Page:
Artists tackle social ills in Museum of Sonoma County exhibit ‘See Something, Say Something’
How did we get from a government-sponsored security awareness program to a pyramid made of basketballs?
We’ve all seen the Homeland Security posters, originally sparked by the 9/11 terrorist attacks, with the headline “If you see something, say something,” urging the public to be vigilant. Since then, the slogan has been appropriated by others for a variety of purposes, and now visual artists have found their own use for it.
In “See Something, Say Something,” the new exhibit opening this weekend at the Museum of Sonoma County in Santa Rosa, three artists address topics also perceived by many people as threats to society, including racism, sexism, violence, environment and climate change. And they’re doing it with imagination and a bit of humor.
So, what about those basketballs?
David Huffman, an African American artist based in Oakland, is creating a sculptural installation titled “Liberation (Basketball Pyramid)” for the Santa Rosa exhibit, stacking more than 600 basketballs in the three different colors of the Pan-African flag - red, yellow and green.
“David is working with basketball as a symbol or metaphor as it relates to African American stereotypes,” Nathanson said.
But the installation goes beyond social commentary to initiate some tangible community action, he explained.
“We were fortunate that we were able to work with Sports Basement to get these brand-new basketballs at a reasonable price,” Nathanson said, “and when the exhibit is over, they will be given as donations to the Boys and Girls Clubs and Catholic Charities for their youth programs.”
Another artist in the show, Linda Vallejo of Los Angeles, approaches pop culture icons from a Latina perspective.
“Linda takes images of Andy Warhol, Marilyn Monroe and Elvis, or classical images from paintings and sculptures of gods and goddesses and royalty and paints their white skin brown,” Nathanson said.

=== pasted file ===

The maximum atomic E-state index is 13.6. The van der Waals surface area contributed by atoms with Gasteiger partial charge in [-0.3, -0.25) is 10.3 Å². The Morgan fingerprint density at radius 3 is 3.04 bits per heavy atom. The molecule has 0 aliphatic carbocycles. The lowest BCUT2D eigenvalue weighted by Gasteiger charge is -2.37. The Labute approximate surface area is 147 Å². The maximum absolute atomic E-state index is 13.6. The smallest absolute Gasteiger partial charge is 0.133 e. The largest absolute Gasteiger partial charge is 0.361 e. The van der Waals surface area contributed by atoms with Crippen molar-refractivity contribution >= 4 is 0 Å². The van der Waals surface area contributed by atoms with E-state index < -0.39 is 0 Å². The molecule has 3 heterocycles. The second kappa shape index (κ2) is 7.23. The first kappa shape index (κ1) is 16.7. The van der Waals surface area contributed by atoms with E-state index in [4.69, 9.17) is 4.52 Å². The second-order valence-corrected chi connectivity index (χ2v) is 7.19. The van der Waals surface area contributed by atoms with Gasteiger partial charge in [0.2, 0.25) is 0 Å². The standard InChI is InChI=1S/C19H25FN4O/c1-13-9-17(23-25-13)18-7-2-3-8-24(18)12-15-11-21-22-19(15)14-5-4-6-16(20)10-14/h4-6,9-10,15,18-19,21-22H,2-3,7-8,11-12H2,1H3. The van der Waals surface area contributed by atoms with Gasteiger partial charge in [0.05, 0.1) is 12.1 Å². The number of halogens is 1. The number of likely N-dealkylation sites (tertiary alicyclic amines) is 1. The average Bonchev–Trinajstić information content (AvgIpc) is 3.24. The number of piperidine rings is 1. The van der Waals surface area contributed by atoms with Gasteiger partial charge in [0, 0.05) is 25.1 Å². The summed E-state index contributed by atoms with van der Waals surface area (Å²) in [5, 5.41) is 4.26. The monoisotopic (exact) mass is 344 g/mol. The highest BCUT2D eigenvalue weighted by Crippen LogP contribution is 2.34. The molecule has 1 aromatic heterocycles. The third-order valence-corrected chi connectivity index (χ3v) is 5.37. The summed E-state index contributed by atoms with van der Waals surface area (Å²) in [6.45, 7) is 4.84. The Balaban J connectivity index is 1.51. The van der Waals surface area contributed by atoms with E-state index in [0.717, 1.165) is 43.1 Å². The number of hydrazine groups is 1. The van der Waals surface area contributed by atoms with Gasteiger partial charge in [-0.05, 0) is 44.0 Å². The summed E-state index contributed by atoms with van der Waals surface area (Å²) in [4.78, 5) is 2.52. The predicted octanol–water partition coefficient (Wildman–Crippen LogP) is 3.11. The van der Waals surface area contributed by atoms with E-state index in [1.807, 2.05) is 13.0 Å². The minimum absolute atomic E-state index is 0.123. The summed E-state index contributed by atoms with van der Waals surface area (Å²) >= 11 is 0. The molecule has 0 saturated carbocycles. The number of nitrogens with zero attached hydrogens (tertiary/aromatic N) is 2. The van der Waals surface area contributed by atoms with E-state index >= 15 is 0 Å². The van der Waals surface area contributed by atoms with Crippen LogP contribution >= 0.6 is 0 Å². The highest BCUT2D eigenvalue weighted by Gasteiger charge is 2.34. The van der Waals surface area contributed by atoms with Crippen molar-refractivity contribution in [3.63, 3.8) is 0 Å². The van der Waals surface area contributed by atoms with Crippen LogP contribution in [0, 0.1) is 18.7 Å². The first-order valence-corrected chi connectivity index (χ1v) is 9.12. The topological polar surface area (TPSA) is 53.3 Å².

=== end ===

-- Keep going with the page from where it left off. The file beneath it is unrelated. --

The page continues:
“The overall series that those works come from is called ‘Make ‘Em All Mexican,’” he added.
“She’s done some other work, but the bulk of what we’ll have in our show is from that series.”
Completing the trio represented in the show is Evri Kwong, a San Francisco artist of American Asian descent, who spent part of his childhood in Sonoma County and recently moved back. He now teaches at Napa Valley College.
Kwong said this exhibit will be his first in Santa Rosa.
“I am really excited about this show,” Kwong said. “My work has been shown in San Francisco, Los Angeles, New York and recently in Seoul, Korea, but it has never been shown here before.”
Nathanson considers it a coup to be able include Kwong’s work with that of the other artists in the exhibit.
“Evri Kwong an artist who I think is really important to this topic of saying something about things you see society that are a problem, and he’s local,” Nathanson said.
“He is primarily painting and drawing, and he’s calling out a whole range of issues, from sexism and sexual violence to guns. There’s a piece that is images of the border wall. He’s got work about the military and the environment,” the museum director added.
“But what is disarming about his work is that when you first look at it, it seems almost cartoonish.”
One of Kwong’s pieces in the show, “The Land of Oil and Honey,” is made up of 200 tiny drawings, the artist explained.
“It’s all of the things I love about America, and all of the things I despise,” he said. “I am American Asian, and the American comes first.”
After Nathanson started working on the idea of a social commentary art exhibit inspired by the Homeland Security posters, he and his reach assistant - May Makki, a former summer intern at the Museum of Sonoma County who is now a curator in Dallas - discovered that an underground art movement along those lines had already popped up in New York.
“These guerrilla artists are actually taking down the official posters on subway trains that say “If you see something, say something” and they’re putting up their own posters that look the same but the message is about things other than terrorism that threaten society,” Nathanson said.
None of the artists in the Santa Rosa show come from the New York movement. Instead, Nathanson invited each of them based on their past work.
“These are three artists, who are doing extremely different kinds of art, for very different reasons, coming at from very different cultural and personal perspectives,” Nathanson said, “but they’re all saying something that not only needs to be said, but heard.”
You can reach Staff Writer Dan Taylor at 707-521-5243.